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VIDEO: Airlines criticize Bill C-51 for allowing minister to tell them to do “anything” he wants

Anything? The Canadian airline industry is raising concerns about a provision in the Conservatives’ C-51 anti-terror bill that will empower the public safety minister to direct them to do “anything” he wants. Marc-André O’Rourke of the National Airlines Council of Canada (a group representing Canada’s four largest airlines) told a security committee examining Bill C-51 […]

March 13, 2015

Anything?

The Canadian airline industry is raising concerns about a provision in the Conservatives’ C-51 anti-terror bill that will empower the public safety minister to direct them to do “anything” he wants.

Marc-André O’Rourke of the National Airlines Council of Canada (a group representing Canada’s four largest airlines) told a security committee examining Bill C-51 that the airline industry is concerned “with the use of the word anything” Thursday night.

Many have criticized Bill C-51 as being too vague and too broad in its language. The government’s own Privacy Commissioner Daniel Therrien is the latest to point out that the language in C-51 establishing new powers is “extremely broad.” 

Section 9 of C-51, relating to the no-fly list, states that “the minister may direct an air carrier to do anything that, in the minister’s opinion, is reasonable and necessary to prevent a listed person from engaging in any act.” O’Rourke pointed out that in addition to concerns that using front-line airline staff to carry out security functions may put them in harms way, the vagueness of the word “anything” could mean, well — anything.

WATCH:

Photo: Used under Creative Commons licenses.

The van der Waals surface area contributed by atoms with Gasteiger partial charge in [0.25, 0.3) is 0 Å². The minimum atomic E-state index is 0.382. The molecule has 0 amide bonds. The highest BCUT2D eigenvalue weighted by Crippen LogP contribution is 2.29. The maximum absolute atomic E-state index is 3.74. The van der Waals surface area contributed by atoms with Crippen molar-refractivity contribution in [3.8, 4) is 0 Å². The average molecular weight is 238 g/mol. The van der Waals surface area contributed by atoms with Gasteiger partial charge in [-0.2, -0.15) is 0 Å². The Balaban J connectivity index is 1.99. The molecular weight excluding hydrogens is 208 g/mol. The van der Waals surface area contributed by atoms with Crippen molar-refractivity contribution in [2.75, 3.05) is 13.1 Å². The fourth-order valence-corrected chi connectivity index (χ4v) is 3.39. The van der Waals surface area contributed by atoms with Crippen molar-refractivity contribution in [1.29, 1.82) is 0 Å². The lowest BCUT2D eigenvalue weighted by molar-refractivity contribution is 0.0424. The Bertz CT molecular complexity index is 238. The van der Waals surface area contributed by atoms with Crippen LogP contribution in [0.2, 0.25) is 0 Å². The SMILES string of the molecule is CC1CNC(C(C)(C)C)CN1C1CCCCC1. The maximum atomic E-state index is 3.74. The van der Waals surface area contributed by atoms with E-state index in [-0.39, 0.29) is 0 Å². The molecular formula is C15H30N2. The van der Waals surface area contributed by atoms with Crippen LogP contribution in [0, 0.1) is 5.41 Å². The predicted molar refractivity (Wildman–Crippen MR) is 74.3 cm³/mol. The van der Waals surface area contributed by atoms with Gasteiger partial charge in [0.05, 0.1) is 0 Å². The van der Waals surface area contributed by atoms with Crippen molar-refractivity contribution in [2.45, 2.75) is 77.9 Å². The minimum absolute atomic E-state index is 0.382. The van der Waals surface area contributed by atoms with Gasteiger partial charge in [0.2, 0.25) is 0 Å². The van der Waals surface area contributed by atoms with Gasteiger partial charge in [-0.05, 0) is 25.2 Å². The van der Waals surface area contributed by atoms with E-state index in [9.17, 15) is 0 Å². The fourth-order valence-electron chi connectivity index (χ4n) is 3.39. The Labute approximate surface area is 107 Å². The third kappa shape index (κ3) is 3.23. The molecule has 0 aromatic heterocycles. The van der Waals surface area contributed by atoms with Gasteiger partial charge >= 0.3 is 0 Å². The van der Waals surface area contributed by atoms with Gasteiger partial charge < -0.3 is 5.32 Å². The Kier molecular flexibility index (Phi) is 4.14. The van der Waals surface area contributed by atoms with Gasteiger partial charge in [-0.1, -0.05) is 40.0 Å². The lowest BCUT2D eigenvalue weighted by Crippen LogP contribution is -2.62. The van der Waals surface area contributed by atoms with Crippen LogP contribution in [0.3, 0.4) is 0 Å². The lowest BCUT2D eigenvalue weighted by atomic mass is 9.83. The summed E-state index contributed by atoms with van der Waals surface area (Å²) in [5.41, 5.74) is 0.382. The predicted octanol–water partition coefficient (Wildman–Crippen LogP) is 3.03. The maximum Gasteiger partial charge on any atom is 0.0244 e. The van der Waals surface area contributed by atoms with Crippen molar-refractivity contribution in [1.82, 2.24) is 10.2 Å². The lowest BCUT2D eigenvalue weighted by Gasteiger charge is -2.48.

WE'RE PROTECTING CANADIANS BY HOLDING THE POWERFUL ACCOUNTABLE

Journalism is an important public service. That’s why we’re prioritizing stories aimed at keeping Canadians safe and holding the powerful accountable.

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A detailed timeline of Stephen Harper’s weird, racially divided vision of Canada

What kind of leader wants this? Before Stephen Harper became an international laughingstock and trended on Twitter and BuzzFeed for telling women he knows best how they should dress, there was the divisive — and weird — campaign with racial overtones that came before it. How weird? Scroll down our 2015 timeline: January 7, 2015 […]

March 12, 2015

What kind of leader wants this?

Before Stephen Harper became an international laughingstock and trended on Twitter and BuzzFeed for telling women he knows best how they should dress, there was the divisive — and weird — campaign with racial overtones that came before it.

How weird? Scroll down our 2015 timeline:

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January 7, 2015

Gunmen in Paris execute several people at the offices of Charlie Hebdo….